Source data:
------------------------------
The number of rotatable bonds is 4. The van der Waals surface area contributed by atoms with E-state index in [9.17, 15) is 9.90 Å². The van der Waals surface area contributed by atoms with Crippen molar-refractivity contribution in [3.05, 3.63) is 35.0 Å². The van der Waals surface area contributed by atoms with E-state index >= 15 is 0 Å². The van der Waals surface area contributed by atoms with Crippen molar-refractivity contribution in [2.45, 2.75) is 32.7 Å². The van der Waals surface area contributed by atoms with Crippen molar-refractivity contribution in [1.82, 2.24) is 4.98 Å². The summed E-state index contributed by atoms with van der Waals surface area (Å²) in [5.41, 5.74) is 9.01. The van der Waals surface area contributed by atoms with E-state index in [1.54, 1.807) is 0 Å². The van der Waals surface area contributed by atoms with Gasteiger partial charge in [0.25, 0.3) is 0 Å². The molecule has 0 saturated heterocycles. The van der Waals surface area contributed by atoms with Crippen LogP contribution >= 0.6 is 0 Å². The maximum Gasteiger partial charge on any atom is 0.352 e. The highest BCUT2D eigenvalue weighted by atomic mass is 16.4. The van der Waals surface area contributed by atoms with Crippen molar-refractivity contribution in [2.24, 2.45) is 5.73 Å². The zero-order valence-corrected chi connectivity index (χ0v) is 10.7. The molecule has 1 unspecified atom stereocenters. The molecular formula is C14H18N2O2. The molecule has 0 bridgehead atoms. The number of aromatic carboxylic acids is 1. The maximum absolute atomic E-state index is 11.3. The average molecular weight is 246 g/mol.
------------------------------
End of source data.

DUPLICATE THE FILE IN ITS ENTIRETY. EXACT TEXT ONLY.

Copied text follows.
The number of rotatable bonds is 4. The van der Waals surface area contributed by atoms with E-state index in [9.17, 15) is 9.90 Å². The van der Waals surface area contributed by atoms with Crippen molar-refractivity contribution in [3.05, 3.63) is 35.0 Å². The van der Waals surface area contributed by atoms with E-state index >= 15 is 0 Å². The van der Waals surface area contributed by atoms with Crippen molar-refractivity contribution in [2.45, 2.75) is 32.7 Å². The van der Waals surface area contributed by atoms with Crippen molar-refractivity contribution in [1.82, 2.24) is 4.98 Å². The summed E-state index contributed by atoms with van der Waals surface area (Å²) in [5.41, 5.74) is 9.01. The van der Waals surface area contributed by atoms with E-state index in [1.54, 1.807) is 0 Å². The van der Waals surface area contributed by atoms with Gasteiger partial charge in [0.25, 0.3) is 0 Å². The molecule has 0 saturated heterocycles. The van der Waals surface area contributed by atoms with Crippen LogP contribution >= 0.6 is 0 Å². The maximum Gasteiger partial charge on any atom is 0.352 e. The highest BCUT2D eigenvalue weighted by atomic mass is 16.4. The van der Waals surface area contributed by atoms with Crippen molar-refractivity contribution in [2.24, 2.45) is 5.73 Å². The zero-order valence-corrected chi connectivity index (χ0v) is 10.7. The molecule has 1 unspecified atom stereocenters. The molecular formula is C14H18N2O2. The molecule has 0 bridgehead atoms. The number of aromatic carboxylic acids is 1. The maximum absolute atomic E-state index is 11.3. The average molecular weight is 246 g/mol.